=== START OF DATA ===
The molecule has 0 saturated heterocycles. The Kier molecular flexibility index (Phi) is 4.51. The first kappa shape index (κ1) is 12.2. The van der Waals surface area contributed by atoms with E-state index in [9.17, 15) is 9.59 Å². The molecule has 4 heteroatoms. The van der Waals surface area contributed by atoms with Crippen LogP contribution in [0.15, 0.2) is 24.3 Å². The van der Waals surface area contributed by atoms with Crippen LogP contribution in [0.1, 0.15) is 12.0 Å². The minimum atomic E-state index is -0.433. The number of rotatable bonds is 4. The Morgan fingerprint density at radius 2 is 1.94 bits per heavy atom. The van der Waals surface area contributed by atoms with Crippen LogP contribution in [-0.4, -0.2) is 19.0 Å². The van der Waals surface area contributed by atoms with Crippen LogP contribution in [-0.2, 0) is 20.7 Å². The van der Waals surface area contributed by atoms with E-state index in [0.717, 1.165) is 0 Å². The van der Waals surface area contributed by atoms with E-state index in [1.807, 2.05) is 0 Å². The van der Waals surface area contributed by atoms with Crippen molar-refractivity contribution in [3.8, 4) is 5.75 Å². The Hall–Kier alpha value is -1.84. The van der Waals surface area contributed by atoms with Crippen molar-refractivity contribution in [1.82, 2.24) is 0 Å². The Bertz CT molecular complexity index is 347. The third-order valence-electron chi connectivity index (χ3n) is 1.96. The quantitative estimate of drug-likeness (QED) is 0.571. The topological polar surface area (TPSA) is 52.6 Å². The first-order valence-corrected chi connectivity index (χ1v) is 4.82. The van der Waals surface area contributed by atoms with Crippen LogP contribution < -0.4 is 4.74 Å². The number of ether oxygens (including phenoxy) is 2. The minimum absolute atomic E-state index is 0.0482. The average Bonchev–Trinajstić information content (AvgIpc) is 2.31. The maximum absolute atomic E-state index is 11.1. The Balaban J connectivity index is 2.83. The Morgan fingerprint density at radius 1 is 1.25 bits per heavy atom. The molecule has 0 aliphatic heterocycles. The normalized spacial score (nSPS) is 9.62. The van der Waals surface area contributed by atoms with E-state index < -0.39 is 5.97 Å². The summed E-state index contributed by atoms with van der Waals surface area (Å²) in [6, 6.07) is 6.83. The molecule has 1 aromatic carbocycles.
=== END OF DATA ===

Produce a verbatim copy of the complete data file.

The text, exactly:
The molecule has 0 saturated heterocycles. The Kier molecular flexibility index (Phi) is 4.51. The first kappa shape index (κ1) is 12.2. The van der Waals surface area contributed by atoms with E-state index in [9.17, 15) is 9.59 Å². The molecule has 4 heteroatoms. The van der Waals surface area contributed by atoms with Crippen LogP contribution in [0.15, 0.2) is 24.3 Å². The van der Waals surface area contributed by atoms with Crippen LogP contribution in [0.1, 0.15) is 12.0 Å². The minimum atomic E-state index is -0.433. The number of rotatable bonds is 4. The Morgan fingerprint density at radius 2 is 1.94 bits per heavy atom. The van der Waals surface area contributed by atoms with Crippen LogP contribution in [-0.4, -0.2) is 19.0 Å². The van der Waals surface area contributed by atoms with Crippen LogP contribution in [-0.2, 0) is 20.7 Å². The van der Waals surface area contributed by atoms with E-state index in [0.717, 1.165) is 0 Å². The van der Waals surface area contributed by atoms with E-state index in [1.807, 2.05) is 0 Å². The van der Waals surface area contributed by atoms with Crippen molar-refractivity contribution in [3.8, 4) is 5.75 Å². The Hall–Kier alpha value is -1.84. The van der Waals surface area contributed by atoms with Crippen molar-refractivity contribution in [1.82, 2.24) is 0 Å². The Bertz CT molecular complexity index is 347. The third-order valence-electron chi connectivity index (χ3n) is 1.96. The quantitative estimate of drug-likeness (QED) is 0.571. The topological polar surface area (TPSA) is 52.6 Å². The first-order valence-corrected chi connectivity index (χ1v) is 4.82. The van der Waals surface area contributed by atoms with Crippen LogP contribution < -0.4 is 4.74 Å². The number of ether oxygens (including phenoxy) is 2. The minimum absolute atomic E-state index is 0.0482. The average Bonchev–Trinajstić information content (AvgIpc) is 2.31. The maximum absolute atomic E-state index is 11.1. The Balaban J connectivity index is 2.83. The Morgan fingerprint density at radius 1 is 1.25 bits per heavy atom. The molecule has 0 aliphatic heterocycles. The normalized spacial score (nSPS) is 9.62. The van der Waals surface area contributed by atoms with E-state index < -0.39 is 5.97 Å². The summed E-state index contributed by atoms with van der Waals surface area (Å²) in [6, 6.07) is 6.83. The molecule has 1 aromatic carbocycles.